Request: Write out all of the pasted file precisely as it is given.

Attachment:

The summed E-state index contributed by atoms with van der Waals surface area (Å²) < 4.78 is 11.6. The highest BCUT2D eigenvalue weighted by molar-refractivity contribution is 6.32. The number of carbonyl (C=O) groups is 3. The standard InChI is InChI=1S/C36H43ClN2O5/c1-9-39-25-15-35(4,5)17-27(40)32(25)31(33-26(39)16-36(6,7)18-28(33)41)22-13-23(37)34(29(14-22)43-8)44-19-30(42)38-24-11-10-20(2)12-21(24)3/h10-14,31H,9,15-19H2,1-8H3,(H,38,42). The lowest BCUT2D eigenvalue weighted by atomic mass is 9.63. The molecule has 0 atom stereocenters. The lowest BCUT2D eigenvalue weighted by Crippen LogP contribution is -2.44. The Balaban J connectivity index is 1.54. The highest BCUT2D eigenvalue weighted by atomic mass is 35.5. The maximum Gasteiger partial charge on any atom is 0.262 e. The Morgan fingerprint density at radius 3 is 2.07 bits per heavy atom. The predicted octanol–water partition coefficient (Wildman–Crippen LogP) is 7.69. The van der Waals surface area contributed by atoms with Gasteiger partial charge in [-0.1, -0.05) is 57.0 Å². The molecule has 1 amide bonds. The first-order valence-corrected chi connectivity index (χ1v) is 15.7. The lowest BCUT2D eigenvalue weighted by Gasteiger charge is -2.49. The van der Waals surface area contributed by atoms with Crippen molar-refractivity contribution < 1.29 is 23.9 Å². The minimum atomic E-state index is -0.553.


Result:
The summed E-state index contributed by atoms with van der Waals surface area (Å²) < 4.78 is 11.6. The highest BCUT2D eigenvalue weighted by molar-refractivity contribution is 6.32. The number of carbonyl (C=O) groups is 3. The standard InChI is InChI=1S/C36H43ClN2O5/c1-9-39-25-15-35(4,5)17-27(40)32(25)31(33-26(39)16-36(6,7)18-28(33)41)22-13-23(37)34(29(14-22)43-8)44-19-30(42)38-24-11-10-20(2)12-21(24)3/h10-14,31H,9,15-19H2,1-8H3,(H,38,42). The lowest BCUT2D eigenvalue weighted by atomic mass is 9.63. The molecule has 0 atom stereocenters. The lowest BCUT2D eigenvalue weighted by Crippen LogP contribution is -2.44. The Balaban J connectivity index is 1.54. The highest BCUT2D eigenvalue weighted by atomic mass is 35.5. The maximum Gasteiger partial charge on any atom is 0.262 e. The Morgan fingerprint density at radius 3 is 2.07 bits per heavy atom. The predicted octanol–water partition coefficient (Wildman–Crippen LogP) is 7.69. The van der Waals surface area contributed by atoms with Gasteiger partial charge in [-0.1, -0.05) is 57.0 Å². The molecule has 1 amide bonds. The first-order valence-corrected chi connectivity index (χ1v) is 15.7. The lowest BCUT2D eigenvalue weighted by Gasteiger charge is -2.49. The van der Waals surface area contributed by atoms with Crippen molar-refractivity contribution < 1.29 is 23.9 Å². The minimum atomic E-state index is -0.553.